Turning the tide: Black Female co-operatives in Cape Town
At the centre of South Africa’s economic inequality and resulting poverty is a lack of access to economic opportunity. Small and medium enterprises have a pivotal role to play in accelerating economic growth for poor and working class communities.
The 2011 South African Census shows that women, black women in particular, remain trapped in low-income brackets and have the highest unemployment rate at 52.9%.
A few weeks ago, eyes were fixed on the controversial National Empowerment Fund’s funding of Khanyi Dhlomo’s luxury goods emporium, Luminance. A R34,1 million loan was provided for the procurement of stock (mainly from international suppliers) and the construction of a store. Detractors say the deal was serving the elite. It had no focus on developing small and struggling businesses; it was empowering the already empowered.
The NEF funds ventures such as Dhlomo’s because black entrepreneurs often lack the required capital to either self-finance business ventures or attract financial institutions for backing.
Khanyi Dhlomo maintains that nothing was wrong with the loan. Her company, Ndalo Luxury Ventures, put up R15million of its own equity for the venture.
Dhlomo’s partners are well-established businesswomen; Venetia Dhlomo (Khanyi’s mother) and Dr Judy Dlamini (wife of First Rand Bank chairman Sizwe Nxasana) are majority shareholders in the holding company.
Dhlomo believes that Luminance will function as “an upscale fashion retailer, which will fill a void in the African market”. Three black females breaking into this market should be worth celebrating. But Khanyi Dhlomo and her partners are wealthy businesswomen able to fork out R15 million.
Wouldn’t the NEF be doing better if it listened to someone like Yumna Beukes, chairperson of the Western Cape coalition of co-operatives. From a building in Voortrekker Road, Maitland, Beukes and several other women run 61 co-operatives in the greater Cape Town area.
They pool the skills and expertise of the various co-operatives to create a value chain that enhances skills development, provides employment opportunities and grows entrepreneurship. These co-operatives, all led by black women, participate in a wide range of business activities: green farming, construction, and events management to name a few.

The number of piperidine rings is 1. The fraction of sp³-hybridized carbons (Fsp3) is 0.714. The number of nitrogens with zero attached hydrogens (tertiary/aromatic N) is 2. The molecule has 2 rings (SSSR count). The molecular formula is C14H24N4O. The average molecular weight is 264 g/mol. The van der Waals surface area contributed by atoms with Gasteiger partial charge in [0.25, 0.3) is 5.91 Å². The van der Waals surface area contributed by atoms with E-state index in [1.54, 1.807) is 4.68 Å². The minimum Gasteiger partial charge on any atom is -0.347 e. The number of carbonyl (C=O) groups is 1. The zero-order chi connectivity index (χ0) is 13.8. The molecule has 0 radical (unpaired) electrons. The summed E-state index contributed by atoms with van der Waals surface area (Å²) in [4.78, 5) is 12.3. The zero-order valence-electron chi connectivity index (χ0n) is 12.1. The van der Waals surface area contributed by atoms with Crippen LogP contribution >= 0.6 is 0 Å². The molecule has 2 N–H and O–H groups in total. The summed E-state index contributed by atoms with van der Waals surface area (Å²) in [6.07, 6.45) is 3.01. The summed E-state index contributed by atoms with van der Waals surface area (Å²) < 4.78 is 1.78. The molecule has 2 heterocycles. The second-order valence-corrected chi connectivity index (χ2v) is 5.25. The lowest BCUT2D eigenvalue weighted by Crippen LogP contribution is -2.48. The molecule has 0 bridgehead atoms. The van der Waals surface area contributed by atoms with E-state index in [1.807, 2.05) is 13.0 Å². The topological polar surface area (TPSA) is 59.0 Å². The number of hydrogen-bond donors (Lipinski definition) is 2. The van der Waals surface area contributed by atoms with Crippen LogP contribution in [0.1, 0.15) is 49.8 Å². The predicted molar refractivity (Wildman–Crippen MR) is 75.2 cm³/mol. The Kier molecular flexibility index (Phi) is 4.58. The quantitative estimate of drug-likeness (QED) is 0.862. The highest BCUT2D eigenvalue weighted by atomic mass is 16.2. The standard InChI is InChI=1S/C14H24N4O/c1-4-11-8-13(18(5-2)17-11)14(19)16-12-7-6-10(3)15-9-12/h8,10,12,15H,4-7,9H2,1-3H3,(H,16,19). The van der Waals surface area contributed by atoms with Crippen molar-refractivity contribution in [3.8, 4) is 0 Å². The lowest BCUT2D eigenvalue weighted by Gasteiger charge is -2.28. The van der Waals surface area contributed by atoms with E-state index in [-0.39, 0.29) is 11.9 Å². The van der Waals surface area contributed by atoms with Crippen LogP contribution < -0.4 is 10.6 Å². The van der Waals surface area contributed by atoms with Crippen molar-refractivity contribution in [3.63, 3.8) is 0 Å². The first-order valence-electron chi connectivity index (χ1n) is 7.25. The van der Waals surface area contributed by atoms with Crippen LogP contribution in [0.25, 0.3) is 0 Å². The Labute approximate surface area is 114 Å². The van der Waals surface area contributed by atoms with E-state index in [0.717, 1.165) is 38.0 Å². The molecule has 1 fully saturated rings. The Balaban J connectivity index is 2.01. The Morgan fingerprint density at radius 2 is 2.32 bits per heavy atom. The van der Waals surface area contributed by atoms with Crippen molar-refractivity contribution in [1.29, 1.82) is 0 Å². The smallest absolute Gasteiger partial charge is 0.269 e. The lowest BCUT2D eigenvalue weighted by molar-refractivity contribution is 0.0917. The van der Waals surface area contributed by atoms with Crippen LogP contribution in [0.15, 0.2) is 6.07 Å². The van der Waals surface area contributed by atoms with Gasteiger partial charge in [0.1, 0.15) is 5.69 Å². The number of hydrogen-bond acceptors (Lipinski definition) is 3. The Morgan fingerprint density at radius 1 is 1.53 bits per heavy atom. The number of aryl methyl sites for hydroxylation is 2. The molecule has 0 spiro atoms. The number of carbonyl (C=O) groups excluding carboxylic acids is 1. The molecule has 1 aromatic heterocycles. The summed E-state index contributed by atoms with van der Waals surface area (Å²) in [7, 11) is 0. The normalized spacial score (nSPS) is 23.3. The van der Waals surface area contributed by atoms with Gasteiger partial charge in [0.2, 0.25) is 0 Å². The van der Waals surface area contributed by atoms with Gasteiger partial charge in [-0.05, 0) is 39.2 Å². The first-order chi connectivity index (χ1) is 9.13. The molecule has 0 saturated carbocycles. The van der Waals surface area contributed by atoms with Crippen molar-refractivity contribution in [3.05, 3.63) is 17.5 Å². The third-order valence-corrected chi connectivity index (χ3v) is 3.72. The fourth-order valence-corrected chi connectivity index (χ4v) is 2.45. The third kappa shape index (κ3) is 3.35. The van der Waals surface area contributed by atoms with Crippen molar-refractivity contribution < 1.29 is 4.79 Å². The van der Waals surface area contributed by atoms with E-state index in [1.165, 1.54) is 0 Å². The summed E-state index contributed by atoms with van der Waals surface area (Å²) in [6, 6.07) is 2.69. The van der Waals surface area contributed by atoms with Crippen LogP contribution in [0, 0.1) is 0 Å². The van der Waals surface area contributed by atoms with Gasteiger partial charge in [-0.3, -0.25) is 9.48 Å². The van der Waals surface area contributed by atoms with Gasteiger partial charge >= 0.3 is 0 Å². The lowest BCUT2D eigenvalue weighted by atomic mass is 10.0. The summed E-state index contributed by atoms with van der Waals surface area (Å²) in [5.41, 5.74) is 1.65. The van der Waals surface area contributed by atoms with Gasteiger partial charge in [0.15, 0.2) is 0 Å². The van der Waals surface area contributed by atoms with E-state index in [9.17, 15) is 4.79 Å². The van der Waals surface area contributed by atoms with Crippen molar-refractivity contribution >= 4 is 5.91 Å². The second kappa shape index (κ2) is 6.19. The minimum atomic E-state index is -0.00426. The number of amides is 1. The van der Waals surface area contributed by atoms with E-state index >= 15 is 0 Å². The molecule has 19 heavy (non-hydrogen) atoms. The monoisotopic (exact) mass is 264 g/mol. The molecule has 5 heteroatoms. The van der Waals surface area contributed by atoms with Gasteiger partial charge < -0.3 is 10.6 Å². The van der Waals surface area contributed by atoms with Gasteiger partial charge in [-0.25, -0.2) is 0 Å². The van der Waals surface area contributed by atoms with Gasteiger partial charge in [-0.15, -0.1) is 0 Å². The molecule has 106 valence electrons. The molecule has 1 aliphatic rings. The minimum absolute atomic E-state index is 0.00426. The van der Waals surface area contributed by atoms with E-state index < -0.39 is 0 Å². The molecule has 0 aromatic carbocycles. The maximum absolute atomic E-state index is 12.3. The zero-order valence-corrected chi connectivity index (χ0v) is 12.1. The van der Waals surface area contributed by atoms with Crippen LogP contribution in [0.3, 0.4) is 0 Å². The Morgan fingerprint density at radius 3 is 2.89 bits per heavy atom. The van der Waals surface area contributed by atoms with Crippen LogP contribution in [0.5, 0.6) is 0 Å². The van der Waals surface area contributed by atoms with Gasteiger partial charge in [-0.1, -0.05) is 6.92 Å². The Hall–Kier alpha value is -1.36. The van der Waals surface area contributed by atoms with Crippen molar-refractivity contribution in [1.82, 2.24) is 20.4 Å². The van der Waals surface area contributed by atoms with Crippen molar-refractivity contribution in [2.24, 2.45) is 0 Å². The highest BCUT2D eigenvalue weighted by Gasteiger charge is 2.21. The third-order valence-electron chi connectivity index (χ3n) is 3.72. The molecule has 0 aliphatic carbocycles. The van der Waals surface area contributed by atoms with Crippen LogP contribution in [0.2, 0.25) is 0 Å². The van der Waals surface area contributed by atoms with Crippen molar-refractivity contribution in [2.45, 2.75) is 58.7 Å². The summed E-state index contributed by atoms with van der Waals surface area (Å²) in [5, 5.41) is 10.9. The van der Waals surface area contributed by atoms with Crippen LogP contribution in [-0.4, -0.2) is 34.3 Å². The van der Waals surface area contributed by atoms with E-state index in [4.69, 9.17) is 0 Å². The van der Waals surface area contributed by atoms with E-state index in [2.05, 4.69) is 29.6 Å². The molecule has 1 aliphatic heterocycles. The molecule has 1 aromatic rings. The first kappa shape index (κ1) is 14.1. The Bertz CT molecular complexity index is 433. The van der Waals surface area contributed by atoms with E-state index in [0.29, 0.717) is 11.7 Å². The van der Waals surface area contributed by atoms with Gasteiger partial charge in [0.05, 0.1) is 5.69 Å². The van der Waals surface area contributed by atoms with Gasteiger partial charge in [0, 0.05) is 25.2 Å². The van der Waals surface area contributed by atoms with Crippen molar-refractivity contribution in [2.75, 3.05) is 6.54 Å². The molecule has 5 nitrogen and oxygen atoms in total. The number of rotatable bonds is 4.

Class and social status place them at a distinct disadvantage to Dhlomo and her partners. These women, far from the networks of social capital and power, represent the often-overlooked efforts of poor and working class South Africans.
“We want that knowledge that they have,” says Beukes. “That is the knowledge that we want. We do not want a white man to come there to our farm, and if something breaks we must go and get him otherwise we are stuck.”
Chicken on the Run, a co-operative operating in Malmesbury, has ventured into poultry farming. The window of opportunity is favorable, since poultry farming is the fastest growing meat sector in South Africa. The five women at the helm of the business have a number of challenges to overcome, such as the cost of heating and poultry feed. Over the winter season, Chicken on the Run could only produce 300 chickens. But with the right heating system and sufficient poultry feed, these women could be producing more.
The government agency tasked to assist and develop small enterprises, SEDA (Small Enterprise Development Agency) has not helped. Instead, says Beukes, SEDA has failed various co-operatives with cash-flow statements and other elements of a business plan.
Several women involved in the co-operatives shared their experiences of impolite interactions with government officials.
“When we tell them what we want to do, they say we are old and too slow,” says Beukes.
“We do not just want to buy from them [white farmers], we want to know everything. Because tomorrow, if they decide not to sell to us, [because they want the business to fail], they will just do that. That is called bottlenecking,” says Beukes.
Unlike Dhlomo and Co Yumna Beukes and her partners do not have access to millions of rands in private equity. And the bureaucracy that underpins government funding is unkind to small and struggling businesses.
To open economic opportunity for poor and working class South Africans barriers to entry need to be confronted. State agencies (such as the NEF) need to provide greater support to emerging poor and working class entrepreneurs. The 61 co-operatives are not waiting for a savior. They are determined to achieve their goal of creating 800 jobs and establishing more co-operatives.
For now, their headquarters, a nondescript building on Voortrekker Road remains a source of inspiration for struggling black female entrepreneurs.
Listen to Yumna Beukes outline some of the challenges faced by black female co-operatives here.
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